With growing US regulatory scrutiny of Chinese companies and a broader trend of actions aimed at Chinese trade and financial markets, can we expect further erosion of the US-China economic relationship, or will the Biden administration pivot to a softer China policy to avoid further fueling Xi’s rapprochement with Putin given this week’s activity in Ukraine? What are the implications for companies operating or investing in China?
FORMER DIRECTOR FOR CHINA AFFAIRS AT THE OFFICE OF THE US TRADE REPRESENTATIVE
The Biden administration is likely to maintain a strong policy to counter China despite risks of pushing China toward a stronger alliance with Russia because of: 1) robust political consensus in DC in favor of taking aggressive and decisive actions to counter China; 2) US public decisively views China negatively, including as an economic and national security threat; 3) Unlikely that a softer stance on economic/trade policy would lead China to shift from Russia, and Biden unlikely to think it will; 4) Real concern that China presents a long-term challenge to US economic/tech strength, so perceived importance in countering China strongly. Companies in China should expect increased regulation/scrutiny of their investments/operations, more challenges, and watch out for retaliation from China as US scrutiny grows.
SENIOR FELLOW AT VARIOUS THINK TANKS FOCUSED ON EAST ASIA
There is unlikely to be any meaningful pull back or easing of restrictions or tensions between the US and China in the near term with the Biden administration. In fact, it appears that the focus will continue to be on managing risks from China – as evidenced by the Biden White House’s release of its Indo-Pacific strategy amidst serious tensions in Europe over Russia’s aggression in Ukraine. This sends a clear message of where Biden’s priority lays. That said, depending on the outcome of the situation in Ukraine, the Biden administration will levy pressure on Beijing to cooperate or at least not willingly circumvent sanctions.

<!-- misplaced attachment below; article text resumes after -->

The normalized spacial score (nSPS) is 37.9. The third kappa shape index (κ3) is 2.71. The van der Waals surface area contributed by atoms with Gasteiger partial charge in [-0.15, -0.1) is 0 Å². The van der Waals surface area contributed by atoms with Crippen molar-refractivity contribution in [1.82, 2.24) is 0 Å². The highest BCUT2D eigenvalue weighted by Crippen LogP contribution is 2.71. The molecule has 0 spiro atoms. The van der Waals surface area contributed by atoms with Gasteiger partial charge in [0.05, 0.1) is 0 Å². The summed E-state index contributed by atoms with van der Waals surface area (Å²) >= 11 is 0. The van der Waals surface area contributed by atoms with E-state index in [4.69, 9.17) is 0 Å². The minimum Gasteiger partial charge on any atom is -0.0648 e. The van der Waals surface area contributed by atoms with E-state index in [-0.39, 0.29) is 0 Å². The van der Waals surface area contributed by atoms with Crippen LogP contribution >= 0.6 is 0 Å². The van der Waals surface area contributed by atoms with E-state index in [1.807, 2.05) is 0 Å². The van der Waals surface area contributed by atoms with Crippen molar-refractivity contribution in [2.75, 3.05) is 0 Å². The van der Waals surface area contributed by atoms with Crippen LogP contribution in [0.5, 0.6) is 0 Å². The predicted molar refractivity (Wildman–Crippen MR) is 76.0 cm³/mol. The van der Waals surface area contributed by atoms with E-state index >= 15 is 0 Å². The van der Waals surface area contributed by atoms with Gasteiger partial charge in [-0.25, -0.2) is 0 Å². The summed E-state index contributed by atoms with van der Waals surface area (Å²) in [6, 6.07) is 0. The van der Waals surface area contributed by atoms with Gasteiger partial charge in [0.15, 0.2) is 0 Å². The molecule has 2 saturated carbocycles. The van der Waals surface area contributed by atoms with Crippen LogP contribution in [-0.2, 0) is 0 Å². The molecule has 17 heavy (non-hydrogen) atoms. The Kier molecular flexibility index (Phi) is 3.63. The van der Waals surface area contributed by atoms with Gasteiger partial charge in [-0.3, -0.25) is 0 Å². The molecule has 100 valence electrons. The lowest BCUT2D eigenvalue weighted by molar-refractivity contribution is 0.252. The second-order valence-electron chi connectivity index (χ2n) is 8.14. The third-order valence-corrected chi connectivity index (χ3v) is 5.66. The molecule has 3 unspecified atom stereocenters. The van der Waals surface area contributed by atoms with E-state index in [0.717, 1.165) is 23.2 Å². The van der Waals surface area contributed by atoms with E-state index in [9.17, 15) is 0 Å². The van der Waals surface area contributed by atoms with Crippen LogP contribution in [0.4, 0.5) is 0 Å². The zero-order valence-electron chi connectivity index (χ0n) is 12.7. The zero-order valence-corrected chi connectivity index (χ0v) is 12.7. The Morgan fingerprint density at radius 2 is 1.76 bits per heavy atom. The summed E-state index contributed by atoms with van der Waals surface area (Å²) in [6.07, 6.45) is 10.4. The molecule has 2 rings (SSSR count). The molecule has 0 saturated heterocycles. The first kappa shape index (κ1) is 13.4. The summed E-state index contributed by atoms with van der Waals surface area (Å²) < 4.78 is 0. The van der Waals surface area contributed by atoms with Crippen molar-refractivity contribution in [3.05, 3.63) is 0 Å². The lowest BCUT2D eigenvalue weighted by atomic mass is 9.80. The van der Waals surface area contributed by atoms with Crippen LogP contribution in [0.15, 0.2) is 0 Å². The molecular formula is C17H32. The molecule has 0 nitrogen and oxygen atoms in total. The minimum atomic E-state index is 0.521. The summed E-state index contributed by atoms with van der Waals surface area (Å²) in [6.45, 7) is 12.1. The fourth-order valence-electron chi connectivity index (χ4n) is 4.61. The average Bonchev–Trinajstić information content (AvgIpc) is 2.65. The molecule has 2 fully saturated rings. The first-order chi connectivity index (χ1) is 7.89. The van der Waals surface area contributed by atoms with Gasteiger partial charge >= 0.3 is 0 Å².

ADVISOR AT THE US DEPARTMENT OF COMMERCE
The harder line stance on China remains incredibly popular on both sides of the aisle, and China has given very little reason for a softer economic approach. The public Chinese opposition to the Russian invasion, even if very soft, does create a chance for rapprochement on larger political issues, but very little is likely from an economic standpoint. Recent findings by the Administration that China failed to live up to any of its import targets that it promised President Trump only reinforces this issue, as do ongoing evidence of IP theft. For companies operating in China, little is likely to change in the near term, but they will face increasing competition from Chinese state-owned enterprises as part of Xi’s push for self-sufficiency.